This article was originally published by Radio Free Europe/Radio Liberty and is reprinted with permission.
Russian media says U.S. whistle-blower Edward Snowden has been granted permanent residency by the government.
News agencies TASS and RIA Novosti quoted Snowden’s lawyer, Anatoly Kucherena, as saying on October 22 that his client had requested a three-year extension of the permit earlier this year before it expired in April 2020, but the procedure was delayed because of the coronavirus pandemic.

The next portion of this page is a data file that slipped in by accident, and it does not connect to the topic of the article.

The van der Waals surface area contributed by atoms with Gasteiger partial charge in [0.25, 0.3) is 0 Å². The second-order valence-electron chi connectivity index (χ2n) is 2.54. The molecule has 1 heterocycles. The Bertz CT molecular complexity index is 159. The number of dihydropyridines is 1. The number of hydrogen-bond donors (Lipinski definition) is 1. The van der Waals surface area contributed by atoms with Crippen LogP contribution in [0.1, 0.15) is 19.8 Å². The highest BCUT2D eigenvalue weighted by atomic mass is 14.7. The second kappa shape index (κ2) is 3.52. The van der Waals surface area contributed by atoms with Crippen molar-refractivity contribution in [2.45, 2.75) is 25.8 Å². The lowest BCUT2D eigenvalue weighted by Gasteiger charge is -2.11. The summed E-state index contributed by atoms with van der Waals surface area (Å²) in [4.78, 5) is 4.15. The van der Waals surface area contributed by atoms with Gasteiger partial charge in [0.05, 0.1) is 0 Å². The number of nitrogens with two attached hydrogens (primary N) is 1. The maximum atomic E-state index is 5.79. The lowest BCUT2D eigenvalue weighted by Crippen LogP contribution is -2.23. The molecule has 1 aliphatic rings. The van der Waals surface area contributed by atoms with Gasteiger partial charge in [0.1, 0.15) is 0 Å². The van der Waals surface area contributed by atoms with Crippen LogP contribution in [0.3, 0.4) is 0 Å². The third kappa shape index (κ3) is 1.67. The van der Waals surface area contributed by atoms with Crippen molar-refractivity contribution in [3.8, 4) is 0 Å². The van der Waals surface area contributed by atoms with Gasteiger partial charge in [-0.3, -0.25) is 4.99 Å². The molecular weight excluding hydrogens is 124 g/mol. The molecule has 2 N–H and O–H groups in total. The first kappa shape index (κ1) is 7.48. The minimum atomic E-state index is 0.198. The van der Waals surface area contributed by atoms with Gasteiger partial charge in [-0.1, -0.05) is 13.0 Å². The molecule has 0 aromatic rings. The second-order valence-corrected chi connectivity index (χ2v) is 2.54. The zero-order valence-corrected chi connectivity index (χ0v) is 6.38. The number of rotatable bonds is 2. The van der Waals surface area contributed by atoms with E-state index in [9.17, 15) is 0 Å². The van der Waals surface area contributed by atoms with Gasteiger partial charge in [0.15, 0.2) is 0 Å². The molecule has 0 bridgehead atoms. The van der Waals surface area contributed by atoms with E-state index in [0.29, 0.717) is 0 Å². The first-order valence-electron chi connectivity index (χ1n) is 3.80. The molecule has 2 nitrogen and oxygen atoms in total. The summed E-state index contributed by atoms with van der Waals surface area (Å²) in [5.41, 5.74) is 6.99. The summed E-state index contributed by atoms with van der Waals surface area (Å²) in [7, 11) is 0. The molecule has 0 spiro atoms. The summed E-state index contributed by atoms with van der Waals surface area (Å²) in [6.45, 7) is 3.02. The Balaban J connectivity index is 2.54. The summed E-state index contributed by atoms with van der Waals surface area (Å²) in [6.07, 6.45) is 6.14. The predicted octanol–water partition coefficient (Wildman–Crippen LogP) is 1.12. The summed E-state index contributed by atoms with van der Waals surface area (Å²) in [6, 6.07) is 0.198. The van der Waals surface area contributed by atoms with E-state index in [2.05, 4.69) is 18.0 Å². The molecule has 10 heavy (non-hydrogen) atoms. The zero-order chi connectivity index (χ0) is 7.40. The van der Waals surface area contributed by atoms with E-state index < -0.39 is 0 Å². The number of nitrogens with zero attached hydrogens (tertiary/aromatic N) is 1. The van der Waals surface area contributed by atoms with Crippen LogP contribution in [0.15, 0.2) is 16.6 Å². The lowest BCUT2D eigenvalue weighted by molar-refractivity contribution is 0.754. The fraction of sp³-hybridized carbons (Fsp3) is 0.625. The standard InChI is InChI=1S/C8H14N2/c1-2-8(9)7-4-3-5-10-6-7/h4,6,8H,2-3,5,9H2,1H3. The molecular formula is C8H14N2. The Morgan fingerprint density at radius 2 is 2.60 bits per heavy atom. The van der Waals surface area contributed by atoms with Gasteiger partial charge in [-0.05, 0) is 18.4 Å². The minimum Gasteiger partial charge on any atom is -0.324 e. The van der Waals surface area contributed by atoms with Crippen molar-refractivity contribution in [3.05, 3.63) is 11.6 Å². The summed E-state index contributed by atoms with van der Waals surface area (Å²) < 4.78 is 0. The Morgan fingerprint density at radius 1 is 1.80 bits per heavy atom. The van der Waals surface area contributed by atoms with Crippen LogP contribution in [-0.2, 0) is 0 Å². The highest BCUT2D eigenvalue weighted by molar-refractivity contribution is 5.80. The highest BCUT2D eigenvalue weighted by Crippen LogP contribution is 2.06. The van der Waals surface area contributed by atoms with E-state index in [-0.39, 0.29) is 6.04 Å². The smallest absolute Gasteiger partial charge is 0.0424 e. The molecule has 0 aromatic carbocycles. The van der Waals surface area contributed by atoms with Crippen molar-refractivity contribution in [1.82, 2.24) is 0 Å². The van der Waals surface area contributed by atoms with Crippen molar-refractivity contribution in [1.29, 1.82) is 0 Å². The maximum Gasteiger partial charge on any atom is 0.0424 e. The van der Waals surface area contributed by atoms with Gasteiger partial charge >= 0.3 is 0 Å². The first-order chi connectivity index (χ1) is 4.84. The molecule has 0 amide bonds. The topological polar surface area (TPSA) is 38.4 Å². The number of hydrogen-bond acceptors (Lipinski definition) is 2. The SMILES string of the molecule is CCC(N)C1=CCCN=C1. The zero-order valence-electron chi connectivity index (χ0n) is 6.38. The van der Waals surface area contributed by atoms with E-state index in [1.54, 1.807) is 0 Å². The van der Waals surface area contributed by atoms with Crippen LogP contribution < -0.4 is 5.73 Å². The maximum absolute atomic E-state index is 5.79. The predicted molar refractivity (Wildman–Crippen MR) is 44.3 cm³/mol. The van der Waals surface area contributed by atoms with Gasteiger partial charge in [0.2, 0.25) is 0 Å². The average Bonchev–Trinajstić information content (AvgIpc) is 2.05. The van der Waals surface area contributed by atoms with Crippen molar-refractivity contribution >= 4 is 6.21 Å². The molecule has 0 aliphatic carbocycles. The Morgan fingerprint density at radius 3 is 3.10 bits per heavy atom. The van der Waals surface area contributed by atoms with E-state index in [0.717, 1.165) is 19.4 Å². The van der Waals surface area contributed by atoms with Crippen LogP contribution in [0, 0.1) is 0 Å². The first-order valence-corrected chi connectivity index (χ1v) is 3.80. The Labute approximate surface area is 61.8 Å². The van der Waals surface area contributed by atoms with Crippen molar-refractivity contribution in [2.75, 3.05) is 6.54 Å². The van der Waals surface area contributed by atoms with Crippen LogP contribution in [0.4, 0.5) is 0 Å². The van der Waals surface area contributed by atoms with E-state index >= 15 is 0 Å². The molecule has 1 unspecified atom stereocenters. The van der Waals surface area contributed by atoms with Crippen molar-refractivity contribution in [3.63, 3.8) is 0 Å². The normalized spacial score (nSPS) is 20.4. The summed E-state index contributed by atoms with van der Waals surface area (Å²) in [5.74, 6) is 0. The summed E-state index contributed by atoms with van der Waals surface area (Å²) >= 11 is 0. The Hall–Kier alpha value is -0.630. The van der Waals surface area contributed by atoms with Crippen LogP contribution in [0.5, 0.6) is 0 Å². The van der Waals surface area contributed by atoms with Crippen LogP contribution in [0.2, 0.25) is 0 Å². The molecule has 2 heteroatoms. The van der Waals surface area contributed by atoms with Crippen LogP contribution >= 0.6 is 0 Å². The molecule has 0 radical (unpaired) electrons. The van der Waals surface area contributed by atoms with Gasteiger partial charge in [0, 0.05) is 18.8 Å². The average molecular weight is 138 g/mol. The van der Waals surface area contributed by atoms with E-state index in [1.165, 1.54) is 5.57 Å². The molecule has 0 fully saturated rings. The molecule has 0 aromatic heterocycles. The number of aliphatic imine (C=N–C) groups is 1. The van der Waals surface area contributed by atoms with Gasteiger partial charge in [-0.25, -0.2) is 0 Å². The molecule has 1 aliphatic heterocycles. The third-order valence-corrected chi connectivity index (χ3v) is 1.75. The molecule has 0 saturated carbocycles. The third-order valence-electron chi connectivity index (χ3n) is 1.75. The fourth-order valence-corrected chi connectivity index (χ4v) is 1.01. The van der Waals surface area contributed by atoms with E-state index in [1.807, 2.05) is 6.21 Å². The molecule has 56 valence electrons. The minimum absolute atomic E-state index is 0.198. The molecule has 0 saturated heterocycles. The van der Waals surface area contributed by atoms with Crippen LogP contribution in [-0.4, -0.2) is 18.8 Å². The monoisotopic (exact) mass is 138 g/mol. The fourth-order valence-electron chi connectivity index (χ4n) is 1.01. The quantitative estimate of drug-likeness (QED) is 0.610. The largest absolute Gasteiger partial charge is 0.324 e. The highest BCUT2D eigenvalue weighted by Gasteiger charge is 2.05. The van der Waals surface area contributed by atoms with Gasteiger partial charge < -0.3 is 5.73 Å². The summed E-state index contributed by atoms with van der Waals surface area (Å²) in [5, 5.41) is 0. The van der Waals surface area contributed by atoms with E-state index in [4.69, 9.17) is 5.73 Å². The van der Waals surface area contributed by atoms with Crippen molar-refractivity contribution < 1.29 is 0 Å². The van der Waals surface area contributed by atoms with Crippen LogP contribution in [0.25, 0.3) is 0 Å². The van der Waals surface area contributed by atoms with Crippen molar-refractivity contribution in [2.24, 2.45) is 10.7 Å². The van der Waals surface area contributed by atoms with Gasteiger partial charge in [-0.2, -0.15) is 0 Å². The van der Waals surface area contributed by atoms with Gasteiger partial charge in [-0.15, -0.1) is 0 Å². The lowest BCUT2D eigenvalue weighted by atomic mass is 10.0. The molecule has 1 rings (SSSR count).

He added that Snowden, at the moment, was not considering applying for a Russian passport.
Snowden was charged under the U.S. Espionage Act for leaking 1.5 million secret documents from the U.S. National Security Agency on government surveillance, prompting public debate about the legality of some of the agency’s programs, on privacy concerns, and about the United States snooping on its neighbors.
If convicted, Snowden faces up to 30 years in prison.
Snowden has been living in Russia since 2013 after revealing the documents.
U.S. President Donald Trump said in August that he was considering a pardon for Snowden, while in September, the whistle-blower called on French President Emmanuel Macron to grant him asylum.
Snowden had unsuccessfully applied for asylum in France in 2013 and several other countries.